If you’re looking to buy a condo, you may have come across some MLS listings that are being sold as "assignments". Here's what a condo assignment is and what it means for the Buyer.
Some background on pre-construction condos…
To be able to understand what an assignment is, you need to know a few things:
- When a Buyer agrees to buy a condo from a builder during the pre-construction phase, they sign a pre-construction purchase contract (with a price, terms and conditions, deposit, etc.)
- When the new condo is built and ready to be moved into, there is a period of ‘interim occupancy’, where the Buyer can take possession (in other words, move into the unit). During the period of interim occupancy, the Buyer does not yet own the condo; they simply pay the builder an amount roughly equal to what their mortgage payment + condo fees + taxes will equal. No transfer of land has yet occurred, and no mortgage has yet been given.
- Once a building has passed all the city inspections and gone through all the processes to become a legal entity, condominiums are officially registered. During this registration period, condo ownership is transferred to the Buyers, mortgages come into effect and Buyers officially become owners (a.k.a. the closing). The period between occupancy and registration (i.e. the interim occupancy period) can be anywhere from 3 months to 2 years–though registration typically happens 4-8 months after people begin to move in for the interim occupancy period.
- Sometimes, Buyers of pre-construction condos change their minds and want to sell their condo either before the occupancy period or before the official close. Their life circumstances may have changed, or they may have been speculative investors who never intended on actually taking possession of the unit. Because they don’t yet own the condo, they can’t sell it. What they can do, however, is sell their contract (their agreement with the builder to buy a unit) to another Buyer. This is what we call an assignment.
What is a condo assignment?
With an assignment, the Seller is selling their interest in a property (in other words, their contract with the builder). They aren’t selling the actual condo (as they don’t own it yet); they are selling their promise to purchase a property.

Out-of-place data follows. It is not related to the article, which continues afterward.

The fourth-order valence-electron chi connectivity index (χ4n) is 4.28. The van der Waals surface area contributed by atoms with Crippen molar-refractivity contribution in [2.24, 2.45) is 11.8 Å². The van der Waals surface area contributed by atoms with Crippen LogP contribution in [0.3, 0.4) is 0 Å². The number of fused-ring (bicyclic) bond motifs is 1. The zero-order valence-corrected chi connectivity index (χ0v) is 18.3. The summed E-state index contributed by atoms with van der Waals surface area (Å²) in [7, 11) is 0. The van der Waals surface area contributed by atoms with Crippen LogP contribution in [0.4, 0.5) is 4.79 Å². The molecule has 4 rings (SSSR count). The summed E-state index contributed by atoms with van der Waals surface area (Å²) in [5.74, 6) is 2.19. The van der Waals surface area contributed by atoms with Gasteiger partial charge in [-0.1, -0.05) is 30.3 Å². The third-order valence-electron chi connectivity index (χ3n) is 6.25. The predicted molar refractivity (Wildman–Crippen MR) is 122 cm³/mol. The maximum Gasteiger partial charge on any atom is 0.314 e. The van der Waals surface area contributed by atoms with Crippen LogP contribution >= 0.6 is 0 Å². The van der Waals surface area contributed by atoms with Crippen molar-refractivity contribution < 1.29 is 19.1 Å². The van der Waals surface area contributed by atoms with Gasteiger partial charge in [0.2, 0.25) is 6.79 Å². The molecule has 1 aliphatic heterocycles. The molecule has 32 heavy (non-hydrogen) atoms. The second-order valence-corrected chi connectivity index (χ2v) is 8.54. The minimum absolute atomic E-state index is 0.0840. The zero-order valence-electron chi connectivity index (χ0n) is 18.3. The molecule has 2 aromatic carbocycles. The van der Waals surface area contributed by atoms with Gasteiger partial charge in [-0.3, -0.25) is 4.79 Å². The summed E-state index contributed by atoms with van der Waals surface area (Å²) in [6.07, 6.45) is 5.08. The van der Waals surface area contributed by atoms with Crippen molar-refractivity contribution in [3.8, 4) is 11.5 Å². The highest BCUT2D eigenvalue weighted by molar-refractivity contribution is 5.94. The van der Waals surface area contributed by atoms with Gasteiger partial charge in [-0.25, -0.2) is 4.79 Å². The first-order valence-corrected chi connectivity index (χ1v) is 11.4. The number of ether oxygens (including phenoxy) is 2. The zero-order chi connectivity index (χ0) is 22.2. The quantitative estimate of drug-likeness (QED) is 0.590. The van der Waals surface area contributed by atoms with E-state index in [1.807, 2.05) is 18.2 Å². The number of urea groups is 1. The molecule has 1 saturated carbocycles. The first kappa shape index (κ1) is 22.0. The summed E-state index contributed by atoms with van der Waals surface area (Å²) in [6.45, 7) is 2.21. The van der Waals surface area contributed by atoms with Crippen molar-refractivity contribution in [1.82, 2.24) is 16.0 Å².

When you purchase an assignment, you are essentially stepping into the shoes of the original purchaser. You can’t renegotiate the price or terms of the contract; you are simply taking over the contract as it already exists.
It’s important to note that some builders won’t allow their original purchasers to assign contracts, or will only do so for a fee (we’ve seen assignment fees from $750 to $7,000). Builder approval to assign a contract is almost always necessary.
Advantages and Risks of Assignments for Buyers
- When you buy an assignment, you take on all the terms and conditions that the original purchaser agreed to – so if he or she didn’t get a lawyer to approve the agreement, for example, those risks are passed onto you. While you can have your lawyer review the terms they agreed to, you can’t renegotiate them.
- You also take on the usual risks of buying a pre-construction condo: time delays, changes to the unit or building, extended interim occupancy periods, etc.
- Depending on what stage of construction the condo is in when the contract is assigned to you, you may or may not be able to be involved in selecting finishes and upgrades.
- Because it’s a new construction condo, HST may apply. If you don’t move into the unit, you’ll be responsible for paying tens of thousands of HST on closing.
- When a condo is assigned to you, you generally have to mirror the deposit that the original purchaser has paid to date. So rather than providing the usual 5% deposit for a resale condo, you may be required to provide 15% of even 20% as a deposit. If you are a first-time buyer with a lower down payment, you may not be able to afford the deposits required for an assignment.
- With an assignment, you will be eligible for the Tarion warranty program, which provides years of warranties against defects and problems with your condo, and because all the appliances will be new too, they’ll also be covered by warranties.
- When the unit is officially registered, and you close on the purchase, you’ll be responsible for all sorts of closing costs that don’t apply to resale units. These ‘builder adjustments’ apply to all new construction projects and include development and education costs, HST on appliances, utility connections fees, and Tarion fees. These builder closing costs can easily amount to 1-3% of the original purchase price (and there’s talk of the development fees doubling in Toronto soon). If you’re looking at taking over someone else’s contract via an assignment, look to see if the original purchaser capped the amount of these costs when they originally negotiated the unit. Otherwise, make sure you have lots of money put aside for closing costs.
- Legal fees to purchase an assignment condo are usually generally higher than typical resale condo purchases. For a condo under $500K, plan on legal fees around $2,500 (vs. $1,800 for a resale).
- When you close on the actual purchase with the builder, you’ll need to pay land transfer tax. Because no land ever exchanged hands, the original purchaser will get to avoid paying land transfer tax.
- Going through the assignment process can be a great way to purchase a condo in a building that has no remaining inventory, and often the actual purchase price (before closing costs) is lower than it will be once the building has registered, and the condos are offered for sale in the resale market.